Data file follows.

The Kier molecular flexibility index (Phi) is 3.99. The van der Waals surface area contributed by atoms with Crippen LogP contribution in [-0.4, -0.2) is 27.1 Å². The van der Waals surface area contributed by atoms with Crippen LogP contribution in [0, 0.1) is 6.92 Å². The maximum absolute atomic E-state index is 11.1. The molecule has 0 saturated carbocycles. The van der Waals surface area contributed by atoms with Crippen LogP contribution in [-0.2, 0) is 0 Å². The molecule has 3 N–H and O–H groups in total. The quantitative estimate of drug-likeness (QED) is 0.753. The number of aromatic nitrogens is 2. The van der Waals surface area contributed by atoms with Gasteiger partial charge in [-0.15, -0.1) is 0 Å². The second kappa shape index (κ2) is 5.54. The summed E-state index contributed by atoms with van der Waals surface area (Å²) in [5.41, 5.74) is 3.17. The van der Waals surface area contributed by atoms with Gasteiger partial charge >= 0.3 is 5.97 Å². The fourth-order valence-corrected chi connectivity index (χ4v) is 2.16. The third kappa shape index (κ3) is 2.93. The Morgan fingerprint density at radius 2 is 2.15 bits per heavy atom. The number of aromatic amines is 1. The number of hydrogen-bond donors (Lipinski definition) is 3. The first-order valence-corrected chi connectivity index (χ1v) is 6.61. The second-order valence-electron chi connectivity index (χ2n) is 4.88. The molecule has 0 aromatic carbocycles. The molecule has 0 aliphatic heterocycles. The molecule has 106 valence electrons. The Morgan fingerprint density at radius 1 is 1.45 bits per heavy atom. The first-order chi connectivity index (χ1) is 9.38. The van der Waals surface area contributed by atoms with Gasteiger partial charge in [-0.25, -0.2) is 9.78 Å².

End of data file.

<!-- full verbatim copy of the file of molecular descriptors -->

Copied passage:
The Kier molecular flexibility index (Phi) is 3.99. The van der Waals surface area contributed by atoms with Crippen LogP contribution in [-0.4, -0.2) is 27.1 Å². The van der Waals surface area contributed by atoms with Crippen LogP contribution in [0, 0.1) is 6.92 Å². The maximum absolute atomic E-state index is 11.1. The molecule has 0 saturated carbocycles. The van der Waals surface area contributed by atoms with Crippen LogP contribution in [-0.2, 0) is 0 Å². The molecule has 3 N–H and O–H groups in total. The quantitative estimate of drug-likeness (QED) is 0.753. The number of aromatic nitrogens is 2. The van der Waals surface area contributed by atoms with Gasteiger partial charge in [-0.15, -0.1) is 0 Å². The second kappa shape index (κ2) is 5.54. The summed E-state index contributed by atoms with van der Waals surface area (Å²) in [5.41, 5.74) is 3.17. The van der Waals surface area contributed by atoms with Gasteiger partial charge >= 0.3 is 5.97 Å². The fourth-order valence-corrected chi connectivity index (χ4v) is 2.16. The third kappa shape index (κ3) is 2.93. The Morgan fingerprint density at radius 2 is 2.15 bits per heavy atom. The number of aromatic amines is 1. The number of hydrogen-bond donors (Lipinski definition) is 3. The first-order valence-corrected chi connectivity index (χ1v) is 6.61. The second-order valence-electron chi connectivity index (χ2n) is 4.88. The molecule has 0 aromatic carbocycles. The molecule has 0 aliphatic heterocycles. The molecule has 106 valence electrons. The Morgan fingerprint density at radius 1 is 1.45 bits per heavy atom. The first-order chi connectivity index (χ1) is 9.38. The van der Waals surface area contributed by atoms with Gasteiger partial charge in [-0.25, -0.2) is 9.78 Å².